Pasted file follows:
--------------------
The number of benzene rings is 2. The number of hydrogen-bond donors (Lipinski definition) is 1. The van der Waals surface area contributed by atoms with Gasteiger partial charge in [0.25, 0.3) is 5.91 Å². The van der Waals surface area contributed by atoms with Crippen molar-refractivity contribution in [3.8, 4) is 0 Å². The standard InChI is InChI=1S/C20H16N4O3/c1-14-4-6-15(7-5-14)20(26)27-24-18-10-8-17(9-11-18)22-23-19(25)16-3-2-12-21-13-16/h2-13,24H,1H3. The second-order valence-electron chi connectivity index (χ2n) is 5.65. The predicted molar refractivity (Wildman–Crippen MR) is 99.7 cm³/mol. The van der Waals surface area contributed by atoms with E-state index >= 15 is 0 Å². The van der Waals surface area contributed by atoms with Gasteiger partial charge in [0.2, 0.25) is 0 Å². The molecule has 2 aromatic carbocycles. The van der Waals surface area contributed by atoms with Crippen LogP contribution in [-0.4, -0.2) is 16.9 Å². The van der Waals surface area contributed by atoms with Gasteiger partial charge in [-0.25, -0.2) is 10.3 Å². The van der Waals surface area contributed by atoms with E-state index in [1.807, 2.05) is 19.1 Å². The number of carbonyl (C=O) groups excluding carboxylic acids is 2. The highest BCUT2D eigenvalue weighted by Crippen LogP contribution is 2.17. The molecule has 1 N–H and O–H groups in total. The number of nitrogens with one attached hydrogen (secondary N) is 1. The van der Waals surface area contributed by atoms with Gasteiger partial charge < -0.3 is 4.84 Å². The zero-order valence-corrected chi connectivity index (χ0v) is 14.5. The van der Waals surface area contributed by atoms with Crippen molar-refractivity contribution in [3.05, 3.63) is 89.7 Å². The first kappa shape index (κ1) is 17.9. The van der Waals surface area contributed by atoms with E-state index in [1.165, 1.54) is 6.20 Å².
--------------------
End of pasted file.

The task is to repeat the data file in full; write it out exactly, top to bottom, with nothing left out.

The number of benzene rings is 2. The number of hydrogen-bond donors (Lipinski definition) is 1. The van der Waals surface area contributed by atoms with Gasteiger partial charge in [0.25, 0.3) is 5.91 Å². The van der Waals surface area contributed by atoms with Crippen molar-refractivity contribution in [3.8, 4) is 0 Å². The standard InChI is InChI=1S/C20H16N4O3/c1-14-4-6-15(7-5-14)20(26)27-24-18-10-8-17(9-11-18)22-23-19(25)16-3-2-12-21-13-16/h2-13,24H,1H3. The second-order valence-electron chi connectivity index (χ2n) is 5.65. The predicted molar refractivity (Wildman–Crippen MR) is 99.7 cm³/mol. The van der Waals surface area contributed by atoms with E-state index >= 15 is 0 Å². The van der Waals surface area contributed by atoms with Gasteiger partial charge in [0.2, 0.25) is 0 Å². The molecule has 2 aromatic carbocycles. The van der Waals surface area contributed by atoms with Crippen LogP contribution in [-0.4, -0.2) is 16.9 Å². The van der Waals surface area contributed by atoms with Gasteiger partial charge in [-0.25, -0.2) is 10.3 Å². The van der Waals surface area contributed by atoms with E-state index in [1.807, 2.05) is 19.1 Å². The number of carbonyl (C=O) groups excluding carboxylic acids is 2. The highest BCUT2D eigenvalue weighted by Crippen LogP contribution is 2.17. The molecule has 1 N–H and O–H groups in total. The number of nitrogens with one attached hydrogen (secondary N) is 1. The van der Waals surface area contributed by atoms with Gasteiger partial charge < -0.3 is 4.84 Å². The zero-order valence-corrected chi connectivity index (χ0v) is 14.5. The van der Waals surface area contributed by atoms with Crippen molar-refractivity contribution in [3.05, 3.63) is 89.7 Å². The first kappa shape index (κ1) is 17.9. The van der Waals surface area contributed by atoms with E-state index in [1.165, 1.54) is 6.20 Å².